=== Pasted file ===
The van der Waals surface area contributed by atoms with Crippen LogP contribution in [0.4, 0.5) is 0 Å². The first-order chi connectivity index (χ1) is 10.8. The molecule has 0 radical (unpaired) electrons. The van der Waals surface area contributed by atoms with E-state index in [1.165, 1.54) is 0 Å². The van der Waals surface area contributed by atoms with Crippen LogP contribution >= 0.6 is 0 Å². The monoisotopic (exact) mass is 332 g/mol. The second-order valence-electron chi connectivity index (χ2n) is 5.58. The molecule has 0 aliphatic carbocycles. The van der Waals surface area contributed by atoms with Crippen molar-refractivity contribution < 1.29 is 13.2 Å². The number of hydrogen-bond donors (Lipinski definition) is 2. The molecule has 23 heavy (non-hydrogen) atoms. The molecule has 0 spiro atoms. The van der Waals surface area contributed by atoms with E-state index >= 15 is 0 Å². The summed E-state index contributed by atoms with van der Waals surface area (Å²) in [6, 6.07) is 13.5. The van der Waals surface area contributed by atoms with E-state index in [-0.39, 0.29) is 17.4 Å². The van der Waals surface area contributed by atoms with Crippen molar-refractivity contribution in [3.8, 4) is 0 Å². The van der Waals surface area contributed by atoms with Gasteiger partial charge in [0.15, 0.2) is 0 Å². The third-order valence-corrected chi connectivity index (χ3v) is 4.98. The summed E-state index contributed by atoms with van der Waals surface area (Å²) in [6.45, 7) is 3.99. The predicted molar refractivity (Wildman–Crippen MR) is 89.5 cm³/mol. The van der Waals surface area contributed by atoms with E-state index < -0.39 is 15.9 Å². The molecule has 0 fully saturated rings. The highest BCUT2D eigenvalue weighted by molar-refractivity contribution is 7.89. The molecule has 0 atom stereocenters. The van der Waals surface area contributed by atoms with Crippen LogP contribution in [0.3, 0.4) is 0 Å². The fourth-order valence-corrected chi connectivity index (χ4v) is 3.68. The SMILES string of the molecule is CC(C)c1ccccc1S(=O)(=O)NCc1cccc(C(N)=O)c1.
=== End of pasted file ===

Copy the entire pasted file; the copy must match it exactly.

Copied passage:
The van der Waals surface area contributed by atoms with Crippen LogP contribution in [0.4, 0.5) is 0 Å². The first-order chi connectivity index (χ1) is 10.8. The molecule has 0 radical (unpaired) electrons. The van der Waals surface area contributed by atoms with E-state index in [1.165, 1.54) is 0 Å². The van der Waals surface area contributed by atoms with Crippen LogP contribution >= 0.6 is 0 Å². The monoisotopic (exact) mass is 332 g/mol. The second-order valence-electron chi connectivity index (χ2n) is 5.58. The molecule has 0 aliphatic carbocycles. The van der Waals surface area contributed by atoms with Crippen molar-refractivity contribution < 1.29 is 13.2 Å². The number of hydrogen-bond donors (Lipinski definition) is 2. The molecule has 23 heavy (non-hydrogen) atoms. The molecule has 0 spiro atoms. The van der Waals surface area contributed by atoms with E-state index >= 15 is 0 Å². The summed E-state index contributed by atoms with van der Waals surface area (Å²) in [6, 6.07) is 13.5. The van der Waals surface area contributed by atoms with E-state index in [-0.39, 0.29) is 17.4 Å². The van der Waals surface area contributed by atoms with Crippen molar-refractivity contribution in [3.8, 4) is 0 Å². The van der Waals surface area contributed by atoms with Gasteiger partial charge in [0.15, 0.2) is 0 Å². The third-order valence-corrected chi connectivity index (χ3v) is 4.98. The summed E-state index contributed by atoms with van der Waals surface area (Å²) in [6.45, 7) is 3.99. The predicted molar refractivity (Wildman–Crippen MR) is 89.5 cm³/mol. The van der Waals surface area contributed by atoms with E-state index < -0.39 is 15.9 Å². The molecule has 0 fully saturated rings. The highest BCUT2D eigenvalue weighted by molar-refractivity contribution is 7.89. The molecule has 0 atom stereocenters. The van der Waals surface area contributed by atoms with Crippen LogP contribution in [0.3, 0.4) is 0 Å². The fourth-order valence-corrected chi connectivity index (χ4v) is 3.68. The SMILES string of the molecule is CC(C)c1ccccc1S(=O)(=O)NCc1cccc(C(N)=O)c1.